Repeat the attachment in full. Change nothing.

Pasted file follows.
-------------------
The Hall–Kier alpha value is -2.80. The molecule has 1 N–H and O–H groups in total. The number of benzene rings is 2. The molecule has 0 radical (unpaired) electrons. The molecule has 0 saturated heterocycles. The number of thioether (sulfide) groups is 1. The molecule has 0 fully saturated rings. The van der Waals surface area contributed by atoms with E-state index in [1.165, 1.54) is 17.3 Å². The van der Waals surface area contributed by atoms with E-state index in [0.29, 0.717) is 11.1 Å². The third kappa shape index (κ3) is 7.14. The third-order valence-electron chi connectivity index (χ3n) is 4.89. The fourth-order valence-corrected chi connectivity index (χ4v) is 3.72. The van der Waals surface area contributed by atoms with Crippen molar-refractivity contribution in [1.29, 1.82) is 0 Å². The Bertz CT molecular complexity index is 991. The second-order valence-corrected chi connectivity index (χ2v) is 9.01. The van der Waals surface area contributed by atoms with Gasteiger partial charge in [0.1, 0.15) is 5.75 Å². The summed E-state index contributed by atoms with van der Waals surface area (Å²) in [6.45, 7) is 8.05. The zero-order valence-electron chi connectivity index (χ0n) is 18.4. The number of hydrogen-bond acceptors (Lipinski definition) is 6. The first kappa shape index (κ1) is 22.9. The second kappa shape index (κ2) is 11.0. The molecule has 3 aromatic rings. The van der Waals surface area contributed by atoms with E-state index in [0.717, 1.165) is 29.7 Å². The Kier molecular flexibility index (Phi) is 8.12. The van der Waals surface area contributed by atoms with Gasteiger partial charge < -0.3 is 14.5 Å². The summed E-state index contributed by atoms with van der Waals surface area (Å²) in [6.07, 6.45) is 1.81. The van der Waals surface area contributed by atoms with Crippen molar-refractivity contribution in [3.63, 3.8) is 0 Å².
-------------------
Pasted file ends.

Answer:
The Hall–Kier alpha value is -2.80. The molecule has 1 N–H and O–H groups in total. The number of benzene rings is 2. The molecule has 0 radical (unpaired) electrons. The molecule has 0 saturated heterocycles. The number of thioether (sulfide) groups is 1. The molecule has 0 fully saturated rings. The van der Waals surface area contributed by atoms with E-state index in [1.165, 1.54) is 17.3 Å². The van der Waals surface area contributed by atoms with E-state index in [0.29, 0.717) is 11.1 Å². The third kappa shape index (κ3) is 7.14. The third-order valence-electron chi connectivity index (χ3n) is 4.89. The fourth-order valence-corrected chi connectivity index (χ4v) is 3.72. The van der Waals surface area contributed by atoms with Crippen molar-refractivity contribution in [1.29, 1.82) is 0 Å². The Bertz CT molecular complexity index is 991. The second-order valence-corrected chi connectivity index (χ2v) is 9.01. The van der Waals surface area contributed by atoms with Gasteiger partial charge in [0.1, 0.15) is 5.75 Å². The summed E-state index contributed by atoms with van der Waals surface area (Å²) in [6.45, 7) is 8.05. The zero-order valence-electron chi connectivity index (χ0n) is 18.4. The number of hydrogen-bond acceptors (Lipinski definition) is 6. The first kappa shape index (κ1) is 22.9. The second kappa shape index (κ2) is 11.0. The molecule has 3 aromatic rings. The van der Waals surface area contributed by atoms with E-state index in [0.717, 1.165) is 29.7 Å². The Kier molecular flexibility index (Phi) is 8.12. The van der Waals surface area contributed by atoms with Gasteiger partial charge < -0.3 is 14.5 Å². The summed E-state index contributed by atoms with van der Waals surface area (Å²) in [6.07, 6.45) is 1.81. The van der Waals surface area contributed by atoms with Crippen molar-refractivity contribution in [3.63, 3.8) is 0 Å².